Calgary in the spotlight

The subject of Calgary, and specifically its downtown core, emptied by a collapsing energy industry, came up on HN last week. Being from there, this was of course interesting.

The general thesis is that Calgary’s downtown vacancy rate is by far the highest in Canada – at 29% compared to 17% for Edmonton which is number two. Sporting a massive commuting class, downtown has always infamously dead by 5 PM for decades, but incredibly, it’s gotten even worse.

One surprising thing is how many Calgary or ex-Calgary HNers there are who chimed in on the subject. For those who left, anecdotes there largely match my own – headed for the sunnier shores of Vancouver, Toronto, or down to the US. For those who stayed, the story was often the same – unlike Vancouver and Toronto (where they lived for a stint), you can actually afford to live well.

The elephant in the room is that Alberta should have engaged in better long term planning to foster strong non-energy sectors that could pay the bills during an inevitable future slump. HNers (and many others) blame the government for this, but they were only one part of the problem. Calgary during the 00s reminds me a lot of San Francisco a few years ago – people may complain about rising prices, but each individual actor was more than happy to capture as much of that wealth as they possibly could with little regard for the future. Standing government policy around taxation and spending in both cities was to plan for a future where things would be at least as good as they are today, and probably much better, and that’s how people behaved as well. Very, very few made the argument for diversification, and even fewer did anything substantial to engage with that project. Even if the government was at fault, it was a government that very thoroughly represented the attitudes of its constituents.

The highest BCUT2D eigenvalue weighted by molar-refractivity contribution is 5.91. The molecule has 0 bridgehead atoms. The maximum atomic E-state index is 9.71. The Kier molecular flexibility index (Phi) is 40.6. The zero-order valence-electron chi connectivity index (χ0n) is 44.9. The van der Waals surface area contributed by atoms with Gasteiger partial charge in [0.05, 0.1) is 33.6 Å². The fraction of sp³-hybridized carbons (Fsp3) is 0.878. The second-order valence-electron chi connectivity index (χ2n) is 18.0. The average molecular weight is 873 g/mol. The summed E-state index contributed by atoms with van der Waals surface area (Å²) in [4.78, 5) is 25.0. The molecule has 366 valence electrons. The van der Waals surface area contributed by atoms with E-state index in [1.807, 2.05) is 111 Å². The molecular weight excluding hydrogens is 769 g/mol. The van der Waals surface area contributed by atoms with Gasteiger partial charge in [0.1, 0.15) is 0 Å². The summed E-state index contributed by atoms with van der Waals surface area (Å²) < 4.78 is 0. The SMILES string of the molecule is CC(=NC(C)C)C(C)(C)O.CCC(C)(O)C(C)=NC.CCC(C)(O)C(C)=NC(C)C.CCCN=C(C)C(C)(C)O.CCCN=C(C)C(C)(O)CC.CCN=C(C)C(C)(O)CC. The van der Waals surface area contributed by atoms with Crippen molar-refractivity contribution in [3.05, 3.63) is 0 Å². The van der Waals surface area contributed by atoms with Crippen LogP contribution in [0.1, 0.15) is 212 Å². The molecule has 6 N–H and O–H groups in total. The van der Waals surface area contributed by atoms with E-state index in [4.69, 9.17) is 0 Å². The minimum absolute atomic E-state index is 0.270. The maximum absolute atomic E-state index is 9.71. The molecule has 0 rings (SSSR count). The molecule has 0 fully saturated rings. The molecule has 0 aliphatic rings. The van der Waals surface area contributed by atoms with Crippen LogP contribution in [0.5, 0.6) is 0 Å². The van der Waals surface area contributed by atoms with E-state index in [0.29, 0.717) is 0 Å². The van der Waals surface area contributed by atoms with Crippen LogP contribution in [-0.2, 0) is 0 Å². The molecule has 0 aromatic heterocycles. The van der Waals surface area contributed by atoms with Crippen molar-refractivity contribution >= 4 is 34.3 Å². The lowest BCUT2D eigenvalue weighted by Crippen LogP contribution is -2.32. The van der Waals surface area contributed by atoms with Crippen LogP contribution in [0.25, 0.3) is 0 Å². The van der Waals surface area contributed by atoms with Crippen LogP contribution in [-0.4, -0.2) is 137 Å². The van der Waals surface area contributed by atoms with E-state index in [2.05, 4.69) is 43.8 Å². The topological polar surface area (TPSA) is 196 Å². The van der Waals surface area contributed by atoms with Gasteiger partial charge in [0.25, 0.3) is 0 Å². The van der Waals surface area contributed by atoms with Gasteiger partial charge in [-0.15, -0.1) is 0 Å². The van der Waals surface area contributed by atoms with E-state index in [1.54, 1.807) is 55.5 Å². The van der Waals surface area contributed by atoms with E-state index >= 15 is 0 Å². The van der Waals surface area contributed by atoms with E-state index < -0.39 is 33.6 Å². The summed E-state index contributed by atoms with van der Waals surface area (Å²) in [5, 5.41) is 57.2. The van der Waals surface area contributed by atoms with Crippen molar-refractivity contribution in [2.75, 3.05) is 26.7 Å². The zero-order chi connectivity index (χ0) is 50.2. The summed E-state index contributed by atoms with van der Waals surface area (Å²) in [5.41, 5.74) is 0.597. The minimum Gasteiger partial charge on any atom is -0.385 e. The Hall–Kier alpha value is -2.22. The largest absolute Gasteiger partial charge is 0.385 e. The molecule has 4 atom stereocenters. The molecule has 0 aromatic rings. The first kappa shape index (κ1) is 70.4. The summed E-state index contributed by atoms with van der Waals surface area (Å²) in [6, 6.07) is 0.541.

There are possible opportunities here. With the Fed continuing to inflate assets into the stratosphere, prices in major work hubs are going to continue their steady march upwards, and more people are going to be looking for alternatives – not because they want to necessarily, but because they have to. Places like Calgary, which have good metropolitan bones, but more importantly, where it’s affordable to live comfortably, are going to stand out by virtue of that characteristic alone.

Oil prices are back at the highest we’ve seen them in a long time. Maybe that means the energy industry in Calgary comes back, and maybe it doesn’t – many of the majors have already left town, or can run leaner than they ever could before. Calgary shouldn’t assume that it will, and should be laser focused on (1) incentivizing non-energy companies and startups into the city as a good place to work and live, and (2) incentivizing build out of the type of cultural institutions (restaurants, bars, events, breweries, etc.) that make it an attractive target for a young working force.

Given health care, compatible time zones, a working immigration system, and good general quality of life, I’ve always been surprised that Canada hasn’t been able to make better inroads into tech. The industry’s taken a good liking to Vancouver in more recent years, but that area’s on a collision course to be Bay Area v2.0 in terms of affordability and social issues, if it isn’t there already.

Our political systems don’t incentivize any thinking longer term than what we’re having for lunch, and currently don’t allow for consideration of any matter that’s not Covid, so I’m not optimistic, but hopefully the city can find a way back to its feet.

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Calgary in the spotlight

Published
October 17, 2021

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